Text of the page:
Academic journal article Iowa Law Review

Cities, Inclusion and Exactions

Academic journal article Iowa Law Review

Cities, Inclusion and Exactions

Article excerpt

I. Introduction

The project of addressing the need for affordable housing in the United States presents an ongoing dilemma for local government: how to pay for the construction of affordable housing units; and how to find geographic locations to build such units without local opposition thwarting the projects, reconcentrating poverty, or perpetuating racial segregation. These endeavors are a work in progress, and inclusionary zoning has become an increasingly popular, but partial, solution.1 Under an inclusionary zoning approach, a local government zoning or related housing law will either encourage or require a developer who proposes a new residential construction project to "set aside" a certain number of units for income-restricted sale or lease.2 This approach encourages the private production of new affordable housing that is geographically and economically integrated.3

Although increasingly widespread, the propriety of inclusionary zoning under the U.S. constitutional doctrine that governs local land use and individual property rights is still somewhat unsettled; the way in which the rights and governmental exercise of authority are framed shapes different answers to whether an inclusionary zoning ordinance is valid.4 This ambiguity presents two unresolved questions. The first question is whether private developers, by being asked to include units of low- to moderate-income housing in market-rate developments, are being asked to do something extraordinary that unfairly impinges on their property rights-especially when it is costly, either financially or in terms of the upscale image or message that a developer wants to sell.5 The second question is whether developers are asked to do something both ordinary and consistent with land use regulation because inclusionary zoning promotes uses of land that improves the general welfare of the populace by ensuring housing types that meet the variety of residents' needs. Tailoring housing types to differing abilities to pay is particularly appropriate considering land use regulation's history of exclusionary zoning and its pernicious effect in facilitating segregation.6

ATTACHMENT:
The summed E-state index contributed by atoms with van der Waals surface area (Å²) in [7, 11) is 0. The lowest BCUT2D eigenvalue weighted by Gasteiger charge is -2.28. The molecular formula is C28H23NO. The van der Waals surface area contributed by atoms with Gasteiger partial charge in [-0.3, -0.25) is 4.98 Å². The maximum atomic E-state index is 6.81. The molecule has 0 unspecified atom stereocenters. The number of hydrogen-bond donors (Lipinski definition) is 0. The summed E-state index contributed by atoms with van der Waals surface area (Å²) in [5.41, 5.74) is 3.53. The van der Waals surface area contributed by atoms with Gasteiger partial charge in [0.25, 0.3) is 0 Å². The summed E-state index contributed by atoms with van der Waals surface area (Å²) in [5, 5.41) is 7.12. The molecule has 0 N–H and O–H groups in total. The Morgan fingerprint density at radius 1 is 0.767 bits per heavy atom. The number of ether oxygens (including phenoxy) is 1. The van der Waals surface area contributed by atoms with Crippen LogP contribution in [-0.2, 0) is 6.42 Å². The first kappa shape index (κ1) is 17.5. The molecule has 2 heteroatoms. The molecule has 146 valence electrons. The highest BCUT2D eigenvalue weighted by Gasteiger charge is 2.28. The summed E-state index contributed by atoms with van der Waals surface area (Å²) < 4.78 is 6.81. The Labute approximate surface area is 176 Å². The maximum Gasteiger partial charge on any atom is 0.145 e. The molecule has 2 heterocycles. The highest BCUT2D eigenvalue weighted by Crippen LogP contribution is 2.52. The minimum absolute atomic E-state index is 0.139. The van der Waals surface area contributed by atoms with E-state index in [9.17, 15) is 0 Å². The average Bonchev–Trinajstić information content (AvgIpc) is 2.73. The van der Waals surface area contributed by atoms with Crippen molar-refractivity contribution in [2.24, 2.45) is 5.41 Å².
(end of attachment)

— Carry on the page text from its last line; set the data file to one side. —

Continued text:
For the most part, there have been relatively few successful challenges to inclusionary zoning ordinances.7 This is likely so because developers have still found it lucrative to fulfill inclusionary zoning requirements and build profitable residential developments.8 Some developers even consider it the right thing to do.9 Also, local governments have mostly been careful in designing these ordinances to avoid political upset, or worse-legal challenges.10 As a result, either market-rate housing with inclusionary units has been profitably produced notwithstanding the inclusionary zoning requirements, or developers have been insulated from foregone rent or sale income by a combination of strong real estate markets and packages of cost offsets, such as density bonuses or other forms of subsidy.11

Despite the absence of challenges, the experience of a midsized city like Baltimore, Maryland shows a need to consider the extent to which takings law demands that developers must be subsidized to produce inclusionary housing units. Baltimore's mandatory inclusionary zoning ordinance was deliberately written to only apply if the city completely financially reimburses the developer for creating new affordable housing.12 The assumption is that each developer is required to be made whole for every affordable unit that is created, sold, and rented at the city's behest.13 The result has been an inclusionary ordinance that has produced very few affordable housing units.14

This Article uses Baltimore's ordinance to illustrate the impact that the unsettled questions quietly surrounding inclusionary zoning may have, in particular the uncertainty about whether and how the existing constitutional framework governing land use regulation applies to mandatory inclusionary zoning. The hybrid combination of Due Process, takings, and exactions doctrines that guides the analysis of this regulation means the constitutional inquiry is framed in terms of a rigid binary: whether, under Due Process and takings analysis that has traditionally been applied to zoning, inclusionary zoning is subject to the traditional deferential standard of judicial review that applies to exercises of the police power,15 or whether a more probing standard of review should apply under exactions doctrine because a developer is being required to construct a type of unit that is rented or sold at a below-market rate as a condition of being allowed to build. …

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